Vikings Didn’t Wear Horned Helmets

A Viking horned helmet would have been very impractical, and perhaps dangerous, in battle. A sword blow to the head might glance off a smooth helmet. But it would surely catch on a horn and send the helmet flying, leaving the Viking bareheaded and highly vulnerable to a death blow to the skull. 

There is only one depiction of a horned helmet in ancient Nordic art, and it was probably ceremonial. We get the image of Vikings in horned helmets from the 19th century revival of interest in Nordic culture. Northern Europeans romanticized what they saw as the purest form of medieval culture, as a kind of counter-balance to the glories of the ancient Mediterranean cultures of Greece and Rome. There was a mini-mania for all things Norse in the 19th century. 

This was nowhere more highly expressed than in Richard Wagner’s operas. Wagner’s costume designer, Hans Thoma, is primarily responsible for the image we have today of horned-helmeted Vikings.

Buzzkill Bookshelf

M.A. Wawn, The Vikings and the Victorians: Inventing the Old North in Nineteenth Century Britain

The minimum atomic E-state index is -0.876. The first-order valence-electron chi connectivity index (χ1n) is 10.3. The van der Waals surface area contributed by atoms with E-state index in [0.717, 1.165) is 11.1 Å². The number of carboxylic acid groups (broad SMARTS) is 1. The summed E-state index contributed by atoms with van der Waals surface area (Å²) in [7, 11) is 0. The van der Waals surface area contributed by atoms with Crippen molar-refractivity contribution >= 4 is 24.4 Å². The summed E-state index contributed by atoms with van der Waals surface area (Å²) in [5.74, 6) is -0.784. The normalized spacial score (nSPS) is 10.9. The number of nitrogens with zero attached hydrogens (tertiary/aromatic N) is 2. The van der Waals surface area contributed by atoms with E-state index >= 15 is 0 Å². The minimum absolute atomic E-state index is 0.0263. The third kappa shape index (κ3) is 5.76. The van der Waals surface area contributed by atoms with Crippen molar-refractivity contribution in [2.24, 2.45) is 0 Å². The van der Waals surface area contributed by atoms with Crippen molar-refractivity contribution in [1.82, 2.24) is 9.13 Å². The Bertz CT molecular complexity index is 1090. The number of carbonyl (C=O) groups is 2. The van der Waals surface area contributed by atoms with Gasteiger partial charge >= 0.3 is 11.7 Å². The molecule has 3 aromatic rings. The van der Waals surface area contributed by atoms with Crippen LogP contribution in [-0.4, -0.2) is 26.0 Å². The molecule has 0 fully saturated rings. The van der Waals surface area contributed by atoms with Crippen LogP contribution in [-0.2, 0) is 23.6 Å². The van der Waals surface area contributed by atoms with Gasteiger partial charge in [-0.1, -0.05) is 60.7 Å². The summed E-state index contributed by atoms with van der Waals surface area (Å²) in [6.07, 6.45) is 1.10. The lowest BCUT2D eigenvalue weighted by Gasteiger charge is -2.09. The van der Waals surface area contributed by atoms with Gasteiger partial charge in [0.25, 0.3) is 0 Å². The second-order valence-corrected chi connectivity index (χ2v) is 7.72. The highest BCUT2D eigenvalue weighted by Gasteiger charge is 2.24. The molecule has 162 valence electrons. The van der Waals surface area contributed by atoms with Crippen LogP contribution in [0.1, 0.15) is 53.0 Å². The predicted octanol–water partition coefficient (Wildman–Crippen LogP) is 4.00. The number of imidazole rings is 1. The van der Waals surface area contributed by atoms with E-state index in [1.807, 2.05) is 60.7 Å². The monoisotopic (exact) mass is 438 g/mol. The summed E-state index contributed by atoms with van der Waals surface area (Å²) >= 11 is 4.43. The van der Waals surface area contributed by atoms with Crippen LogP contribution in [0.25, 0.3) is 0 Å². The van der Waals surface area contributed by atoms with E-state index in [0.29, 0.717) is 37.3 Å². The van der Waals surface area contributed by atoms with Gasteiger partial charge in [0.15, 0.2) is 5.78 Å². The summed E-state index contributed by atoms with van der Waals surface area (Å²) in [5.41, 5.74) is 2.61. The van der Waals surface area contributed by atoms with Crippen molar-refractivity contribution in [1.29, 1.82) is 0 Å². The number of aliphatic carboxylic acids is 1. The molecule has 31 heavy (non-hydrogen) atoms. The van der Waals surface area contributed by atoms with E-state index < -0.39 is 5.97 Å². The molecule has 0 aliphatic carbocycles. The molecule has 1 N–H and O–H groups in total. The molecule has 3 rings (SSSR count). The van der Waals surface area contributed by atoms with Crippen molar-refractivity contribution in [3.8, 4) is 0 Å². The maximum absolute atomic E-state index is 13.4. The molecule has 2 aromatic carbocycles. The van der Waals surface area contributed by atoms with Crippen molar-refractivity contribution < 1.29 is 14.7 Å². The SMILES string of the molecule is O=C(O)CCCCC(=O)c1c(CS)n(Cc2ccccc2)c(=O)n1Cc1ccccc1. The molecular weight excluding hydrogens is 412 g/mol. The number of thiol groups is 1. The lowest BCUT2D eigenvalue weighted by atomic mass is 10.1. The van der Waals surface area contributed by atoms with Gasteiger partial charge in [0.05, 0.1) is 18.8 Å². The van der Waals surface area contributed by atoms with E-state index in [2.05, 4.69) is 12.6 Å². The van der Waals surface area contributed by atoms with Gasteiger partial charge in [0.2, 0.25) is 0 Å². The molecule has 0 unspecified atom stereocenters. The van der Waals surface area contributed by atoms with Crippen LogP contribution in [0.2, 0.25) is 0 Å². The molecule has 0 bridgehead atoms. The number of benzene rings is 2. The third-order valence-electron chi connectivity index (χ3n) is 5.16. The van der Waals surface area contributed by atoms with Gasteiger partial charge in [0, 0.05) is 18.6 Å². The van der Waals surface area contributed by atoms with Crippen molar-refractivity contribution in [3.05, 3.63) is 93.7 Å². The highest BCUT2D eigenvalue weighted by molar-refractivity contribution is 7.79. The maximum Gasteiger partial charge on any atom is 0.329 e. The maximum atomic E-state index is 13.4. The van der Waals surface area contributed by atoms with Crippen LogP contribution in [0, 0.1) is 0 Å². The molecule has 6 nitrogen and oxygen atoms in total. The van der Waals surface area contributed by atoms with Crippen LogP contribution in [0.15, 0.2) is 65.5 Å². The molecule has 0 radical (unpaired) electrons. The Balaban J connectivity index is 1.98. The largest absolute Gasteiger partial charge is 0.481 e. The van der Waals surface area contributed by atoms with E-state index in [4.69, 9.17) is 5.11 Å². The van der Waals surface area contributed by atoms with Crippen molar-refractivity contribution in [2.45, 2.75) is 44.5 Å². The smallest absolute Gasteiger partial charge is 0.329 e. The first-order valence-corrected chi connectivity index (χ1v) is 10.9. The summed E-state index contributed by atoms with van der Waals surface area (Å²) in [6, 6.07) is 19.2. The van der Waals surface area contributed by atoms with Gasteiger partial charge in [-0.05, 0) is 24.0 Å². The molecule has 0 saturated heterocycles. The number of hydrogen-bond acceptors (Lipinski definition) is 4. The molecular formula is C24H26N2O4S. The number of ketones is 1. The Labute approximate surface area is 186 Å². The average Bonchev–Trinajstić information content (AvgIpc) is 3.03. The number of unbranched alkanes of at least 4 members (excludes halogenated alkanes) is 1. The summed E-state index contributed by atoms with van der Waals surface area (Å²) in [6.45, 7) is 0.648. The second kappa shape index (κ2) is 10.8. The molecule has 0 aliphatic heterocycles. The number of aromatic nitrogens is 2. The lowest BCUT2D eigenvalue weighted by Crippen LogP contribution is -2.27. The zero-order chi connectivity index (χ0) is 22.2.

This is the first book-length treatment of the Victorians’ fascination with the old north. It explores the ways in which the terms ‘Viking’ and ‘Viking Age’, both unknown in 1800, were invented, explored and popularized during the nineteenth century. The material examined – published and unpublished – includes novels, poems, plays, lectures, reviews, secondary school textbooks, saga-stead travelogues, private correspondence, art and music, as well as dictionaries, grammars and scholarly editions of Eddas and sagas. In the cast of characters Sir Walter Scott, William Morris, Edward Elgar and Rudyard Kipling appear alongside long-forgotten amateur enthusiasts from Lerwick to the Isle of Wight. We follow the pursuit of Viking-related archaeology, dialectology, folklore, philology, runology and mythology. We see the old north used to legitimize many concepts and causes – from buccaneering mercantilism and imperial expansion to jury trials and women’s rights. In drawing this wide range of materials together, Andrew Wawn presents a comprehensive and colorful account of the construction and translation of the Viking Age in Queen Victoria’s Britain.

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